RGD Reference Report - Evolutionary conservation of mammalian HTRA3 and its developmental regulation in the rat ovary. - Rat Genome Database

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Evolutionary conservation of mammalian HTRA3 and its developmental regulation in the rat ovary.

Authors: Bowden, M  Drummond, AE  Salamonsen, LA  Findlay, JK  Nie, G 
Citation: Bowden M, etal., J Exp Zoolog B Mol Dev Evol. 2009 May 4.
RGD ID: 2313170
Pubmed: (View Article at PubMed) PMID:19415717
DOI: Full-text: DOI:10.1002/jez.b.21288

The high-temperature requirement factor A (HtrA) family of serine proteases is evolutionarily conserved from bacteria to mammals. We have previously identified Htra3 in the mouse and human (HTRA3) and reported its expression in the ovary. In this study, we analyzed the rat Htra3 gene and determined its developmental regulation in the rat ovary. We localized the rat Htra3 gene on chromosome 14q21 and identified two alternatively spliced mRNA variants. The two protein sequences deduced from these mRNAs enabled the prediction of the domain organization of the two protein isoforms. Our comparative analysis has established that the key gene features of Htra3 including its genomic structure, intron-exon junction and alternative splicing are well conserved among the mouse, rat and human. The similarities are even higher at the levels of primary protein sequence and protein domain architecture, suggesting that the functions of Htra3 are highly conserved during evolution from rodents to primates. We demonstrate that Htra3 expression in the rat ovary is developmentally regulated; expression was initiated on day 12 after birth and up-regulated during ovarian maturation with the highest levels found in the mature cycling ovary. In the mature ovary, Htra3 was expressed in granulosa cells, in a follicle-stage specific manner, with the level of expression being dependent on the positioning of the granulosa cells relative to the oocyte in late stage follicles. The luteinizing granulosa cells of the corpus luteum expressed the highest levels of Htra3. Collectively, these results suggest an important role for Htra3 in ovarian development, granulosa cell differentiation and luteinization. J. Exp. Zool. (Mol. Dev. Evol.) 312B, 2009. (c) 2009 Wiley-Liss, Inc.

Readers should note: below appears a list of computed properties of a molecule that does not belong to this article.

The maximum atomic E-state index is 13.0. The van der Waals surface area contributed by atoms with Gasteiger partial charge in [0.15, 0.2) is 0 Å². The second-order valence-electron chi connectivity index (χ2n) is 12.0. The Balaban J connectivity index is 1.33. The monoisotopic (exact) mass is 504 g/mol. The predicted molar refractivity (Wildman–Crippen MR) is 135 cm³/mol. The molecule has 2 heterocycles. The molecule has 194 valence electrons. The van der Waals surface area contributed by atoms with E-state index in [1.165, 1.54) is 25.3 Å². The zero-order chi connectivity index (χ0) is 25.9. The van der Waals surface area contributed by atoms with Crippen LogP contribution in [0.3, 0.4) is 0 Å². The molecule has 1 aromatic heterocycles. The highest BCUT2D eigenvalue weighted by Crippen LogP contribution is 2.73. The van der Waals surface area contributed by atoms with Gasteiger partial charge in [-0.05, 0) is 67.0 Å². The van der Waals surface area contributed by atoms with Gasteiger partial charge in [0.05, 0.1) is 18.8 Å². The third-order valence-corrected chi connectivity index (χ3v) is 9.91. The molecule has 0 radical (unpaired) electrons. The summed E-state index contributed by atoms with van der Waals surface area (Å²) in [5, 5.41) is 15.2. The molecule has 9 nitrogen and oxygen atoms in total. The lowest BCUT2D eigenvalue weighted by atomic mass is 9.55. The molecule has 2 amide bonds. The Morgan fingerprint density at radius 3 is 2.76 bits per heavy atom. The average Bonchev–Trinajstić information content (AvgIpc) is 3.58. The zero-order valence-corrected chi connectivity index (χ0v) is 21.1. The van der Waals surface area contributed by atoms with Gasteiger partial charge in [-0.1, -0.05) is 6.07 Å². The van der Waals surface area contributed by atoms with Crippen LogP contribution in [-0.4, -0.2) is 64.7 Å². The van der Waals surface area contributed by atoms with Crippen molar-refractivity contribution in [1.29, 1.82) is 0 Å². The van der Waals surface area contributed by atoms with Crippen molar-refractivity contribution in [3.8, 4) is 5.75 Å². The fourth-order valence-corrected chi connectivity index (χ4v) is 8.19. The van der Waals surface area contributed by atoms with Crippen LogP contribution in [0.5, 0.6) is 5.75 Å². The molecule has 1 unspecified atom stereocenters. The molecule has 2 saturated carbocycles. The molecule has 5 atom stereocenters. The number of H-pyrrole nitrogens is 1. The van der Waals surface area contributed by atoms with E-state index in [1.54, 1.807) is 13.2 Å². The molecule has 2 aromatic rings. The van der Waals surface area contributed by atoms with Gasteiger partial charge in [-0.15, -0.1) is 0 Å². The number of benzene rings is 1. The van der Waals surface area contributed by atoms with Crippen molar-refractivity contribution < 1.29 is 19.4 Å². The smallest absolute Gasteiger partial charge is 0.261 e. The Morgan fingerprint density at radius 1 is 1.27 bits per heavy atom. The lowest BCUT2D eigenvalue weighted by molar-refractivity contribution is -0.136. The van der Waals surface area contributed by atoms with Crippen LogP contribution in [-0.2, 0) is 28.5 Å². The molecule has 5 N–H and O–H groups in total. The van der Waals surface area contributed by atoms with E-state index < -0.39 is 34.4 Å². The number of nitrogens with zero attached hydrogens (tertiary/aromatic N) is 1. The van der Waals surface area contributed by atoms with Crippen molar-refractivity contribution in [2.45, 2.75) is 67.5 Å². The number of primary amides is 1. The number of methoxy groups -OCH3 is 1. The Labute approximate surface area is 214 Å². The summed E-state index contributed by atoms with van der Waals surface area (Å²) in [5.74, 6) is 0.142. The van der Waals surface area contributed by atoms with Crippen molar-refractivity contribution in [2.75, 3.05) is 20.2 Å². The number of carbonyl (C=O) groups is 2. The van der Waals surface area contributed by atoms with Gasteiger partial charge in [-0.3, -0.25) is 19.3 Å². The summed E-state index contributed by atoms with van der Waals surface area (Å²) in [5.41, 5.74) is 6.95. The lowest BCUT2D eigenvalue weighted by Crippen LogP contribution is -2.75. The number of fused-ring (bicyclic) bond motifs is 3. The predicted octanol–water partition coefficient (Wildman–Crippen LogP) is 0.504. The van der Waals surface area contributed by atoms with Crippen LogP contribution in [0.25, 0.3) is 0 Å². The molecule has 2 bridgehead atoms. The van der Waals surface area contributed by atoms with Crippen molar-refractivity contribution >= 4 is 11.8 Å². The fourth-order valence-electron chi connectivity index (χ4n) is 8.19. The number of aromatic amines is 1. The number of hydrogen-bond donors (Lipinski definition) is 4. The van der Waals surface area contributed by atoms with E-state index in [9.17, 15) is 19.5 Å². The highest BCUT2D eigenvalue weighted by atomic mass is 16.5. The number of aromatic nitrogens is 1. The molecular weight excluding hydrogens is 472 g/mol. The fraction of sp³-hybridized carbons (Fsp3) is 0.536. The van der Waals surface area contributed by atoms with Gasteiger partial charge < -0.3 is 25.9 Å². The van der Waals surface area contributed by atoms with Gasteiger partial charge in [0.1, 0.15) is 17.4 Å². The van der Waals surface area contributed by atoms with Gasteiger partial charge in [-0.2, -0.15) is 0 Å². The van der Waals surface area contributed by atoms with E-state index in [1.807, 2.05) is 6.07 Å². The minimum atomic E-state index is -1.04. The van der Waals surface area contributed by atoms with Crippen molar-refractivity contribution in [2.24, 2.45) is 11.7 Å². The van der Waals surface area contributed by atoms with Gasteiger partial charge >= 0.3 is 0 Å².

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Genes (Rattus norvegicus)
Capn5  (calpain 5)


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